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dc.contributor.authorRehard, Lelandeeng
dc.contributor.authorRittenhouse, Tracy A. Green, 1978-eng
dc.contributor.authorHarper, Elizabeth B., 1978-eng
dc.contributor.authorSemlitsch, Raymond D.eng
dc.contributor.corporatenameUniversity of Missouri-Columbia. Office of Undergraduate Researcheng
dc.contributor.meetingnameSummer Undergraduate Research and Creative Achievements Forum (2005 : University of Missouri--Columbia)eng
dc.date2005eng
dc.date.issued2005eng
dc.descriptionAbstract only availableeng
dc.description.abstractHabitat loss and fragmentation are the primary causes in the declines of amphibian populations. Farming, urban sprawl, and logging have created a mosaic of developed and undeveloped land that may create barriers between aquatic breeding sites and terrestrial refuges. While ponds and wetlands are important in early development and breeding, many species spend their adult lives foraging in the terrestrial environment surrounding a breeding site. An amphibian's ability to move and forage in a terrestrial environment is determined by their capacity to remain hydrated. We compared desiccation rates of wood frogs (Rana sylvatica), green frogs (Rana clamitans), and American toads (Bufo americanus) juveniles in different microhabitats of a forest and a clear-cut to determine how they might affect the terrestrial activity of amphibians. Using the experimental arrays created by LEAP (Land use Effects on Amphibian Populations) at Daniel Boone Conservation Area we set up cylindrical wire mesh enclosures in forest drainages, forest ridges, brush piles in clear cuts, and open areas in clear cuts at two ponds. Animals were placed in the enclosures during the evening and weighed every six hours for twenty-four hours. Soil moisture, and soil temperature were also measured every six hours. Analysis of variance with repeated measures was used to compare percent water loss in the habitat treatments. All frogs lost water; however, water loss was greater in the day compared to night. Brush piles within the clear cut slowed water loss compared to open areas in the clear cuts, and animals on forest ridges lost more water than those in forest drainages. Our results reinforce the need to protect forest drainages as terrestrial refuges and illustrate that clear cutting, even with brush piles as cover, may negatively affect the delicate balance of mortality and survivorship in juveniles, therefore threatening the future of a population.eng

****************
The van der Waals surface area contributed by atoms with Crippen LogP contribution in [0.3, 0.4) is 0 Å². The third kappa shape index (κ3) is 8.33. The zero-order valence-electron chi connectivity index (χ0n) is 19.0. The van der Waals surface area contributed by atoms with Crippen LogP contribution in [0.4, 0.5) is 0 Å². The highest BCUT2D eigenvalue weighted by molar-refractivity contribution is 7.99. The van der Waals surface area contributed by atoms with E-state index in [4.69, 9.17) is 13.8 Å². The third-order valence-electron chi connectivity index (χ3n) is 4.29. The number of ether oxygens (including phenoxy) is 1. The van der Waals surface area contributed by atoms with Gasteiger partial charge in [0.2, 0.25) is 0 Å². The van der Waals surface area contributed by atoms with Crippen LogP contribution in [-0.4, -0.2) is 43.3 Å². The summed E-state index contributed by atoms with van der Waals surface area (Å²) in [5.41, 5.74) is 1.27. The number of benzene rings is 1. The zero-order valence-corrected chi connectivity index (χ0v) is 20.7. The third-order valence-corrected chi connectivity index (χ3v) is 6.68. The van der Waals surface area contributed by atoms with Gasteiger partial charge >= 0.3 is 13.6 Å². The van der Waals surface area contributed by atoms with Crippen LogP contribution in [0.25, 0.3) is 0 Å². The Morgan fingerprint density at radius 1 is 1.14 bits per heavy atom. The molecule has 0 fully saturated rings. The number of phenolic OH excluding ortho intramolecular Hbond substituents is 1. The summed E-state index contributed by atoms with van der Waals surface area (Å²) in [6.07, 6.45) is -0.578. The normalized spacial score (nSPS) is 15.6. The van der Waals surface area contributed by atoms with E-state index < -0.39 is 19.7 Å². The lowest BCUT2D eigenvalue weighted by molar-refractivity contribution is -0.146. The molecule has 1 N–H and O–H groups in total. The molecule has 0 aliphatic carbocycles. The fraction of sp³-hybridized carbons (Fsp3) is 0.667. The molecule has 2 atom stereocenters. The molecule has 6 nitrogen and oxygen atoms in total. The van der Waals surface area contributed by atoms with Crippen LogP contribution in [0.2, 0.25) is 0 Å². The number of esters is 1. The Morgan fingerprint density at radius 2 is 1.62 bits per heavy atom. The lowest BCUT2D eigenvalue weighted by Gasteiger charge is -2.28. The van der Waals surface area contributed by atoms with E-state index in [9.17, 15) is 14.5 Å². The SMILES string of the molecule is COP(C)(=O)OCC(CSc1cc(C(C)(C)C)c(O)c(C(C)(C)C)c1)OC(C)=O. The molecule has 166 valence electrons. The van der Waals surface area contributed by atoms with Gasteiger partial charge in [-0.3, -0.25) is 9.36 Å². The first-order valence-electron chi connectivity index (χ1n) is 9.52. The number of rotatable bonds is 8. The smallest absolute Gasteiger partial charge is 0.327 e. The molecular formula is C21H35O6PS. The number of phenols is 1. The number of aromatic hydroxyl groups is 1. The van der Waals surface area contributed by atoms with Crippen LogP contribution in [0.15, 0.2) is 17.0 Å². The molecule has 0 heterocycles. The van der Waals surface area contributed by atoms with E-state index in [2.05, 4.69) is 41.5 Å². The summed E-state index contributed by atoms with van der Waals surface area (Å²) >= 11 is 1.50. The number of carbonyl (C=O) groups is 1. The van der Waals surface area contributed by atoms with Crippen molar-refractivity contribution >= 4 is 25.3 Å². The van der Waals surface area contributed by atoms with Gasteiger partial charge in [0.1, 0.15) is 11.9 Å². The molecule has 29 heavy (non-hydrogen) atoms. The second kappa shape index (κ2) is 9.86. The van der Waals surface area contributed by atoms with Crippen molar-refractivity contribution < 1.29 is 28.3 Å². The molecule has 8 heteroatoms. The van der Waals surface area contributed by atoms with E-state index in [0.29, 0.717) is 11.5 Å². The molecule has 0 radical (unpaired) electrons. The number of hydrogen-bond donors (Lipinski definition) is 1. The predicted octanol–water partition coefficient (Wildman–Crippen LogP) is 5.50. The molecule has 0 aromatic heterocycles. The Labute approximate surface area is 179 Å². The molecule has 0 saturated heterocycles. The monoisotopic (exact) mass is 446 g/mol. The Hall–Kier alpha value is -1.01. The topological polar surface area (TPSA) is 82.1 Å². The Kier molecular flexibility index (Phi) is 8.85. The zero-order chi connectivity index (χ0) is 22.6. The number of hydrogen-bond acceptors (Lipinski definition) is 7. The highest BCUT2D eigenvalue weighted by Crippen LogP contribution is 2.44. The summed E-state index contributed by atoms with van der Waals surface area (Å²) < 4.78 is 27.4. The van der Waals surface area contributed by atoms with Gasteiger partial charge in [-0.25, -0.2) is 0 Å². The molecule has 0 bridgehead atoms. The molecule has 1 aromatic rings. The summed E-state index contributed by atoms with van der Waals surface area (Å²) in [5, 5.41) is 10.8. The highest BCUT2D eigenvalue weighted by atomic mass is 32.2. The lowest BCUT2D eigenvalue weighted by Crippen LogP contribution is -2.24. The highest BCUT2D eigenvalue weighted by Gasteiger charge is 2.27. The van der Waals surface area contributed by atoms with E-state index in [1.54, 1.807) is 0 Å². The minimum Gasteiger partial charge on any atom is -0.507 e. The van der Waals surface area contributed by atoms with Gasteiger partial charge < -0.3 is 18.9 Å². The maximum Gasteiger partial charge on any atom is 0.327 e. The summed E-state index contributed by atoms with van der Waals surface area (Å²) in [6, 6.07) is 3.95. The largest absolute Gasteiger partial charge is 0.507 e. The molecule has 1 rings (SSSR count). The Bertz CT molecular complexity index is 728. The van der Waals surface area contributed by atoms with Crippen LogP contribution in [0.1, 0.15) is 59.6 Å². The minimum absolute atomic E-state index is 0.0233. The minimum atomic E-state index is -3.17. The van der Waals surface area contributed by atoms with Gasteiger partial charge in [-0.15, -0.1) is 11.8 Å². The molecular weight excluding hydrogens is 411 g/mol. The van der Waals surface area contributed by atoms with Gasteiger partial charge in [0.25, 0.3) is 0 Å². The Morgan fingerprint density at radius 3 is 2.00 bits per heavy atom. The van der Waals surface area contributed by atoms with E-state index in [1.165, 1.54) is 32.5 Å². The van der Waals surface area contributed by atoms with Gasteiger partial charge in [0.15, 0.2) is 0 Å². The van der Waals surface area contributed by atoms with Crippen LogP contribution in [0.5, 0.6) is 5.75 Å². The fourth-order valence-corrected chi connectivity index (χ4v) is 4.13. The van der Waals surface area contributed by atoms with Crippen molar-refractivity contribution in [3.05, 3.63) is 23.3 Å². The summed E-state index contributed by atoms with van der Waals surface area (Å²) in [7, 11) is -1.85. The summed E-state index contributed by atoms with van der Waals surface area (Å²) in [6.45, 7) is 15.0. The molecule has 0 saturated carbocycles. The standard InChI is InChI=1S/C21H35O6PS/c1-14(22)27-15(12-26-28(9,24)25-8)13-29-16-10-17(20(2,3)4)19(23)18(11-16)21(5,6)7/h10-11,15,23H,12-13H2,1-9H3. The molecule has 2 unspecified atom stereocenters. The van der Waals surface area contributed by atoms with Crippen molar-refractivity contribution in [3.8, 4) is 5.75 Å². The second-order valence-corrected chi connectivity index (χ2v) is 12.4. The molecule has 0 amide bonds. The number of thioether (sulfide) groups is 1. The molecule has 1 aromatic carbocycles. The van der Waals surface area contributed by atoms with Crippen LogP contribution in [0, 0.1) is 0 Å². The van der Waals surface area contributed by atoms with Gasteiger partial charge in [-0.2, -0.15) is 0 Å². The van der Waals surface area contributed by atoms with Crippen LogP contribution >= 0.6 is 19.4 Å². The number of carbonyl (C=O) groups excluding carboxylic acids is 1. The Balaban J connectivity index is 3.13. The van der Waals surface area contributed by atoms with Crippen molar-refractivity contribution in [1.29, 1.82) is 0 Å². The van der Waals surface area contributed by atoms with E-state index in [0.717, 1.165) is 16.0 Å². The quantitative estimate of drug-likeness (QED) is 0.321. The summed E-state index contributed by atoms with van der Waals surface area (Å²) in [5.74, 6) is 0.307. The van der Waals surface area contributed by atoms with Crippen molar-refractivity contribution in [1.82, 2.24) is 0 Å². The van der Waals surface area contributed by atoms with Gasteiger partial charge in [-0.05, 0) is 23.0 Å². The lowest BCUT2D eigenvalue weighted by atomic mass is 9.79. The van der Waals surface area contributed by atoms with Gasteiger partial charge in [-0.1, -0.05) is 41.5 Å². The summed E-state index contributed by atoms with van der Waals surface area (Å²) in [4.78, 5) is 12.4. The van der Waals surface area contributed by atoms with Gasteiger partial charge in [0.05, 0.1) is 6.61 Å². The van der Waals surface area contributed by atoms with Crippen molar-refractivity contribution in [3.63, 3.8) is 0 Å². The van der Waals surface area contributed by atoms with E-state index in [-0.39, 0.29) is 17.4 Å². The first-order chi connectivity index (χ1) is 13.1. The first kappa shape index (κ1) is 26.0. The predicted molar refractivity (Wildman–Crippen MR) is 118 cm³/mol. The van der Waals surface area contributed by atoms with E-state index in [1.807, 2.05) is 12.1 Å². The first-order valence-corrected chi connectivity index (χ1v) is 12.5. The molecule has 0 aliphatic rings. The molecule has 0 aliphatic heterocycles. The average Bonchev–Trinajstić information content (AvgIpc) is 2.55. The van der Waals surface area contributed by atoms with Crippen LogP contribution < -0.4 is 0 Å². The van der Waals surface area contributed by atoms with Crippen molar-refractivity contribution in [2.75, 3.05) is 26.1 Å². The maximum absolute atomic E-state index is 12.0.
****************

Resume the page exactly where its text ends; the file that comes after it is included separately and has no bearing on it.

dc.description.sponsorshipLife Sciences Undergraduate Research Opportunity Programeng
dc.identifier.urihttp://hdl.handle.net/10355/2181eng
dc.languageen_USeng
dc.publisherUniversity of Missouri--Columbia. Office of Undergraduate Researcheng
dc.relation.ispartof2005 Summer Undergraduate Research and Creative Achievements Forum (MU)eng
dc.relation.ispartofcommunityUniversity of Missouri-Columbia. Office of Undergraduate Research. Undergraduate Research and Creative Achievements Forumeng
dc.source.urihttp://undergradresearch.missouri.edu/forums-conferences/abstracts/abstract-detail.php?abstractid=eng
dc.subjectamphibian desiccation rateseng
dc.subjectwood frogs (Rana sylvatica)eng
dc.subjectgreen frogs (Rana clamitans)eng
dc.subjectAmerican toads (Bufo americanus)eng
dc.subjectdecline of amphibian populationseng
dc.subjectLEAP (Land use Effects on Amphibian Populations)eng
dc.titleDesiccation rates of Rana sylvatica, Rana clamitans, and Bufo americanus in a fragmented foresteng
dc.typePresentationeng


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